Political murders in Kerala: CPM faces electoral isolation amid claims of shielding accused party leaders
CPM leaders and workers are accused in 16 of the 20 political murder cases lodged in Kerala since 2016, when the Pinarayi Vijayan government came to power.
Twenty political murder cases have reportedly been registered in Kerala since the Pinarayi Vijayan government assumed office
CPM leaders and workers are accused in 16 of these 20 political murder cases lodged since 2016
The BJP and Congress are both likely to raise the issue of these political murders during election campaigns
The Communist Party of India (Marxist) (CPM) is going through its worst crisis in Kerala, the only state where the party is in power today. The recent killings of political opponents allegedly by party workers in the politically hyperactive northern districts of Kerala have been fast eroding its roots.
These political murders have isolated the CPM from a large section of society, including supporters who voted the party to power. It has also lost the support of a good chunk of them for its stance on the subject of women's entry into the Sabarimala temple.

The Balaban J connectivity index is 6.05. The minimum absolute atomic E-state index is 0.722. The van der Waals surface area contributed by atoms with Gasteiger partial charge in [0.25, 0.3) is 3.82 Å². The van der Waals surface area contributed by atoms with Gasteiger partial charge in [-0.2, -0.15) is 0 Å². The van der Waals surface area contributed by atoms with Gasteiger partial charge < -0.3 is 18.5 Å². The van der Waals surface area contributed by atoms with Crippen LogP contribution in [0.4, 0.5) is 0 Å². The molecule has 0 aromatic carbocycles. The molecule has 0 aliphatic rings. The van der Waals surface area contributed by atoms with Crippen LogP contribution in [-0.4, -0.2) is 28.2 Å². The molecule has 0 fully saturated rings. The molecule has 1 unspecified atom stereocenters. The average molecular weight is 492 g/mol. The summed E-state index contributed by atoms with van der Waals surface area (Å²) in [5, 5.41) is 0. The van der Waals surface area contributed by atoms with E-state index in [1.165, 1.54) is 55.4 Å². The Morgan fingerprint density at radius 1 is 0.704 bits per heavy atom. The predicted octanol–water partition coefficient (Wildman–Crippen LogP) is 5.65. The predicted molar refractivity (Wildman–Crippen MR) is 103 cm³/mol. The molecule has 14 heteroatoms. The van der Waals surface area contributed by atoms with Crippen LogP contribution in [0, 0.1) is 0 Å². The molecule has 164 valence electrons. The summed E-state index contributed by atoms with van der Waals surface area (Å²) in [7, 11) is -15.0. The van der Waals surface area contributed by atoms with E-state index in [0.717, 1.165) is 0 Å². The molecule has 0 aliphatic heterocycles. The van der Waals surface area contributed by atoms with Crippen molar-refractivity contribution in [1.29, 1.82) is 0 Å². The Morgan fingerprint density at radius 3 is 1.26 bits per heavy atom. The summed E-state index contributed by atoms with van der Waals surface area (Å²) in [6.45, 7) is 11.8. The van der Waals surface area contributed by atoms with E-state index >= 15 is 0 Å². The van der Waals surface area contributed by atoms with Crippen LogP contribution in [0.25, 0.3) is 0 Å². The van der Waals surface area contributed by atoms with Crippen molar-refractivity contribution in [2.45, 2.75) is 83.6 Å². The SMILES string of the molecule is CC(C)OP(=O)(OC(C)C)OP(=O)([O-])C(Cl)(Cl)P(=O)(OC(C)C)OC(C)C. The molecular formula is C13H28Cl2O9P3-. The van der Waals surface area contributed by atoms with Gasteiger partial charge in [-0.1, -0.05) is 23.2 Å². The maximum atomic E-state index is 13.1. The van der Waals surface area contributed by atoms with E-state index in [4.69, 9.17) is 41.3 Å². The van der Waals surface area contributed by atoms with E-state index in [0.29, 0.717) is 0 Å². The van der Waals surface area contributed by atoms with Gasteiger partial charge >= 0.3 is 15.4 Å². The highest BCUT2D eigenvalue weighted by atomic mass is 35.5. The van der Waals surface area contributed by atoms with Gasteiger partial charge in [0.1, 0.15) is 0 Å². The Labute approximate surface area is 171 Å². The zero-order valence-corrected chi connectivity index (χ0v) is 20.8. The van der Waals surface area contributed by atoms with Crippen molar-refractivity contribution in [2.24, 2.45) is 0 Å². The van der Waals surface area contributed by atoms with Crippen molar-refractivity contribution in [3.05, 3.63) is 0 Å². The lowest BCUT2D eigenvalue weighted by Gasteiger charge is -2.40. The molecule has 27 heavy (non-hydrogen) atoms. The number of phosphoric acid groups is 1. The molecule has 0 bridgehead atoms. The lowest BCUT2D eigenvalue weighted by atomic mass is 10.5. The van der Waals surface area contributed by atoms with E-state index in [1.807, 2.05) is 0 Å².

Adding to its woes, the CPM leadership has widely deviated from the Communist ideology.
The combined effect of these factors is likely to make Kerala CPM's last bastion. This will come as a crippling blow to the party, which has already lost West Bengal and Tripura. The upcoming Lok Sabha election will shed light on the possible future of the CPM, the largest Left party in the country.
In the cases of all the dastardly political murders registered by the Kerala Police or the Crime Investigation Bureau, either CPM leaders or members of its ranks and files are the accused. Both the BJP and Congress are bound to make these murders their main poll plank against the CPM.